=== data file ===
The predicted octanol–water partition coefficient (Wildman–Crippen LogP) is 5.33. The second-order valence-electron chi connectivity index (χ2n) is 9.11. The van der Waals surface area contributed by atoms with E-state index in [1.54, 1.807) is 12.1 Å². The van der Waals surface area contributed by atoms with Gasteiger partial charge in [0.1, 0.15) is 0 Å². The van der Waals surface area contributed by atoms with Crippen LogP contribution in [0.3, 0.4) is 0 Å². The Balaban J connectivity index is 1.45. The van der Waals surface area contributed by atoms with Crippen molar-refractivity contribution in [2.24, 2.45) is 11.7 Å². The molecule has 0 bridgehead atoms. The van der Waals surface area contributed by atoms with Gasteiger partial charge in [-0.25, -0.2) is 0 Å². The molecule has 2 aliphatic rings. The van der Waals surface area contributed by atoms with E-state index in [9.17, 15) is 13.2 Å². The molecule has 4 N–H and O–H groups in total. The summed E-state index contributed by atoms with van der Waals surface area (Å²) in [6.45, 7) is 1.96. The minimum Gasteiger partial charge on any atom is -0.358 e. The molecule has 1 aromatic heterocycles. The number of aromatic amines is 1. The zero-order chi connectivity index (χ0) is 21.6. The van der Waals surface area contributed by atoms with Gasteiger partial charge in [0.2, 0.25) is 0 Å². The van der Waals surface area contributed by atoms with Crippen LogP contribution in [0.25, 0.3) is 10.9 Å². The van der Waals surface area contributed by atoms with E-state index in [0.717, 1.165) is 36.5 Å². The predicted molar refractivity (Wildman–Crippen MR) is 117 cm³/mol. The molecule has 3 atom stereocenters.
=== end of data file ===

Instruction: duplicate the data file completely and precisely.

The predicted octanol–water partition coefficient (Wildman–Crippen LogP) is 5.33. The second-order valence-electron chi connectivity index (χ2n) is 9.11. The van der Waals surface area contributed by atoms with E-state index in [1.54, 1.807) is 12.1 Å². The van der Waals surface area contributed by atoms with Gasteiger partial charge in [0.1, 0.15) is 0 Å². The van der Waals surface area contributed by atoms with Crippen LogP contribution in [0.3, 0.4) is 0 Å². The Balaban J connectivity index is 1.45. The van der Waals surface area contributed by atoms with Crippen molar-refractivity contribution in [2.24, 2.45) is 11.7 Å². The molecule has 0 bridgehead atoms. The van der Waals surface area contributed by atoms with Gasteiger partial charge in [-0.25, -0.2) is 0 Å². The molecule has 2 aliphatic rings. The van der Waals surface area contributed by atoms with E-state index in [9.17, 15) is 13.2 Å². The molecule has 4 N–H and O–H groups in total. The summed E-state index contributed by atoms with van der Waals surface area (Å²) in [6.45, 7) is 1.96. The minimum Gasteiger partial charge on any atom is -0.358 e. The molecule has 1 aromatic heterocycles. The number of aromatic amines is 1. The zero-order chi connectivity index (χ0) is 21.6. The van der Waals surface area contributed by atoms with Gasteiger partial charge in [0.2, 0.25) is 0 Å². The van der Waals surface area contributed by atoms with Crippen LogP contribution in [0.25, 0.3) is 10.9 Å². The van der Waals surface area contributed by atoms with E-state index in [0.717, 1.165) is 36.5 Å². The predicted molar refractivity (Wildman–Crippen MR) is 117 cm³/mol. The molecule has 3 atom stereocenters.